Having arrived at Macheo on Wednesday night after a long journey, our first meeting of the day on Thursday morning was with Marnix, the founder of Macheo our partner organisation in Kenya, and we spent some time reflecting on how much has changed since my last visit in 2013. We benefit from their continued focus on improvement and how to best address the needs of the children and families they support.
We then met with some of the key personnel at Macheo, starting with the Monitoring & Evaluation team which is a perfect example of something that has changed. They now they now collect and collate all the Key Performance Indicators that are used to measure the different programmes. Using mobile apps and technology they have made identifying, referring and evaluating what we do so much quicker and simpler. James and his new colleague Joyce seem to be delivering great insight back into the Macheo organisation which we also benefit from. KPIs from the various programs are regularly monitored and used to flag and bring about actions. Similarly, the communications team at Macheo has grown and Edna talked us through how they’ve spent this year simplifying the process ensuring we will now hear about the the projects, budgets and people in a more holistic way.
We took the 40 minute journey to Mukuyu Primary School with Faith, one of the program coordinators, and our visit began meeting the Headmaster Daniel and my first meeting with Mary and Winny the social workers who deliver most of Kipawa’s programmes. During the meeting the headmaster informed us the school roll is about to exceed 800 kids and it certainly felt a busier school than when I last visited.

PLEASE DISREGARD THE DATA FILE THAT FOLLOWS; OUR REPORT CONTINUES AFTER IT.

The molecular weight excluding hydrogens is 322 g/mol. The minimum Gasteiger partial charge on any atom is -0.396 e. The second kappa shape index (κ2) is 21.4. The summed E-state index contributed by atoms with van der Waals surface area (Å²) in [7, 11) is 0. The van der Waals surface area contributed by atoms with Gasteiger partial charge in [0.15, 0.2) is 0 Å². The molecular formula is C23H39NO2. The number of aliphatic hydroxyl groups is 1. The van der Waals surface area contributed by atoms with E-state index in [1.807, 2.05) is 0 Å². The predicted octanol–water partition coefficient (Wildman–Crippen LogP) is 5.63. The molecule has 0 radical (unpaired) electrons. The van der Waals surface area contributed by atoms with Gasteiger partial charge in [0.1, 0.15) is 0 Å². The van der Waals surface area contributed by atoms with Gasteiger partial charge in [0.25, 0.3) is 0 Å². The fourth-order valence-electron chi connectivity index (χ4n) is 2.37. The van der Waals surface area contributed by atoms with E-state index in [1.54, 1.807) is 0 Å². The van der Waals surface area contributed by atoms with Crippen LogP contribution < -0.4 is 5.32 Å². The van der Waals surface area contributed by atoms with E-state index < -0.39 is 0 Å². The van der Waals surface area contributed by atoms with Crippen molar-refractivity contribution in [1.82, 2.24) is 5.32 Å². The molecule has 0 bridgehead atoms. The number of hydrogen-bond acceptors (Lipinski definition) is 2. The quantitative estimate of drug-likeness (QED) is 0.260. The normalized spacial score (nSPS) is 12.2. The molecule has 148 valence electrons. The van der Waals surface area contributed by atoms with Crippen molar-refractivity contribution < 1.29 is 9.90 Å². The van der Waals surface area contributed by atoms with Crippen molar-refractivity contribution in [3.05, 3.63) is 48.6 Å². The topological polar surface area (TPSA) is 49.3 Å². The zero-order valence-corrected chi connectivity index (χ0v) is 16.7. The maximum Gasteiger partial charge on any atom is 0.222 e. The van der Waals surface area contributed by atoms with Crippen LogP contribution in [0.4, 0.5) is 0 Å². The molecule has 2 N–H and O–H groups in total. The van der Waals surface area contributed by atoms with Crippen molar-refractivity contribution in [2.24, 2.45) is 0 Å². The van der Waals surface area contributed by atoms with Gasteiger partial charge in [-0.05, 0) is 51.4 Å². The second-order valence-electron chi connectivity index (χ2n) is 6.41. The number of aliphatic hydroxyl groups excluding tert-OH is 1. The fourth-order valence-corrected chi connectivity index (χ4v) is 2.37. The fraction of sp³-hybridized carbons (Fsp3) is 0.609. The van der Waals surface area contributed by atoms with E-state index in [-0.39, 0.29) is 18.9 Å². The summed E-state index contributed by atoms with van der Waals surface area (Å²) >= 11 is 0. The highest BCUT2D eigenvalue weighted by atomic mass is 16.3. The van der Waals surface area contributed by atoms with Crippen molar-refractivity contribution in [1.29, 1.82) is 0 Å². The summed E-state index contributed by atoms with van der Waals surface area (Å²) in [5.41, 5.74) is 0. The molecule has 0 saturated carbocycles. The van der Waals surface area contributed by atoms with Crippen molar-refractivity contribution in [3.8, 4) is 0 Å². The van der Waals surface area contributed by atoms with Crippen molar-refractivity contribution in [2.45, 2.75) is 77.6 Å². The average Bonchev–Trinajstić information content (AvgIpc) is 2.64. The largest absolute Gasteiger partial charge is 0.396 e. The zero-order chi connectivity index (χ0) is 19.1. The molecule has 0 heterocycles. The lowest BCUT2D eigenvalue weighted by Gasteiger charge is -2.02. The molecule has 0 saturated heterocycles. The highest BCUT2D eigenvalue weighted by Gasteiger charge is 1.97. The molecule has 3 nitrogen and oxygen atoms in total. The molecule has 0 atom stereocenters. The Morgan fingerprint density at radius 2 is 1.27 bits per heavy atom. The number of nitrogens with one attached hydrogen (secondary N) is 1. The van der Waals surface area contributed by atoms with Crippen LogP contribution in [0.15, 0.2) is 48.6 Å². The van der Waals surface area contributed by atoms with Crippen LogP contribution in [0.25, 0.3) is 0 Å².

Feeding the children is still at the core of what we do and some parents are already worried about how they will cope over the holidays when schools break up on 26th October. There is good cooperation between the supportive staff who refer cases to Mary & Winny and highlight any concerns they have about attendance, behaviour or vulnerability.
Following the meeting we went for a wander around the school as the children ate lunch and we saw the building of an additional nursery classroom funded by Kipawa which is underway. It’s expected to be complete in late October which will allow the teachers to split the current 65 children into 2 rooms - the Teachers, Joyce and Mary, are very much looking forward to having more space for teaching and I don’t blame them! With a growing school roll I can already see that the toilets which we had built in previous years are not enough to cope with 800 kids.
I made a special visit to Class 1 to hand out the letters I had taken from Leith Primary School and received some letters and a lovely song from them in return. They were very keen to see the letters and pictures that had come from Scotland.
Our last visit of the day was to a grandmother that had been referred to the social workers via one of the secondary school teachers we work with. She had been bed-ridden due to an infected leg and had spent all of her savings on medicine which had not resolved the problem, leaving her penniless, unable to work or even do simple tasks for herself. After assessing her, the team were able to get her the correct medical support and, having supported her back to good health, helped her to set up her own business. With a small loan she has established a small kiosk with a basic seating area (strangely called a hotel!) selling vegetables and hot food which she prepares and is financially stable and supporting her grandchildren. Within 6 months her life has been entirely changed and she is not only healthy but has a sustainable future.
After a jam packed day we headed back to Madaraka to have dinner and reflect on our day. Another busy day ahead tomorrow!